An Auckland business is doing its part to stop kids going hungry at school.
Abe's Bagels has been delivering free bagels to decile 1 schools since 2004.
Owner Megan Sargent said she started because she knew there was a need for food at schools in poorer areas.
She began giving bagels to children at the Southern Cross Campus school in Mangere after realising a large number of students came to class without eating breakfast.
"And it just grew from there," she said.
The company now feeds children in 27 schools around Auckland, including Otara's Dawson Primary.
Bagels are delivered to the school twice a week and are handed out in classrooms.
Teacher Jenny Wards said the children got excited on "bagel days" but were much calmer after they had eaten.
"There are some kids who don't have much food in their lunchbox so a bagel makes all the difference."
Six-year-old Eden Mclean said she loved getting a bagel.
"It's yummy and it helps us learn plusses and takeaways and times tables.
"It makes our brain work better and that's cool 'cause you can go to college when you grow up," Eden said.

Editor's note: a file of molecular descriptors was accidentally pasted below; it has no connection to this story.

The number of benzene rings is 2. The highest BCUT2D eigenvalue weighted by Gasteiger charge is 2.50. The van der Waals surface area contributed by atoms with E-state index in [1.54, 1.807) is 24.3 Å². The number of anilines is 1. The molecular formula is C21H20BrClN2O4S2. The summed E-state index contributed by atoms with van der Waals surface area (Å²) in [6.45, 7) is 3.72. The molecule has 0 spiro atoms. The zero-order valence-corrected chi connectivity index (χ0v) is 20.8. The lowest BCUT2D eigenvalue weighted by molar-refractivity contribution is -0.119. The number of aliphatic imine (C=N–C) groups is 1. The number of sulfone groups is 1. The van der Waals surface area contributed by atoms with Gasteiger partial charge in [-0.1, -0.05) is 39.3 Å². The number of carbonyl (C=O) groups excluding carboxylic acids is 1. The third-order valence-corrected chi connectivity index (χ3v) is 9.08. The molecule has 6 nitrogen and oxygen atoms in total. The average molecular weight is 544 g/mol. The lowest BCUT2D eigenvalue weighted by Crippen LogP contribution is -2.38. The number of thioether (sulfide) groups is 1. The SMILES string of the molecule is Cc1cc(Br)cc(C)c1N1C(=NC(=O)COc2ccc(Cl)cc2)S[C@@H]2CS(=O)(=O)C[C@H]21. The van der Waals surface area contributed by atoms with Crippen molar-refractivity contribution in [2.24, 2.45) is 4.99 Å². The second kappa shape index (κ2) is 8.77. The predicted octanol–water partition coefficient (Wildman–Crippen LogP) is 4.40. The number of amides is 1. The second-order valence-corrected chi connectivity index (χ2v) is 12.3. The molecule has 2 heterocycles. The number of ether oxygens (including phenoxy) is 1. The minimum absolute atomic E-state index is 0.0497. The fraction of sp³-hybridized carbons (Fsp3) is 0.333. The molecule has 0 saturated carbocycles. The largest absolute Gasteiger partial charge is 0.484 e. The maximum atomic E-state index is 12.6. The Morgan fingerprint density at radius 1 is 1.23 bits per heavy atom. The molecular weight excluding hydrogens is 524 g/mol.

Dawson School started receiving bagels last year after being approached by Abe's.
Principal Angela Funaki wanted bagels only once or twice a week rather than providing breakfast every morning.
She said she would not give food to the same children every day because she did not want families to become dependent on school-provided meals.
"My view is it's a parental responsibility. Yes, we will help in times of difficulty because we don't want children to be hungry, but we will then source someone else to help the families out."
Mr Funaki agreed there was a fine line between helping too much and not helping enough. "The bagels are great though. The teachers have noticed a difference when the children have them."
Ms Sargent said she frequently got letters from school boards saying how much the bagels helped.
She is encouraging other businesses to do what they can to help children in New Zealand, rather than donating overseas.
"People just don't realise how bad it is here," she said. "Kids can't concentrate if they're hungry, and that's a tragedy."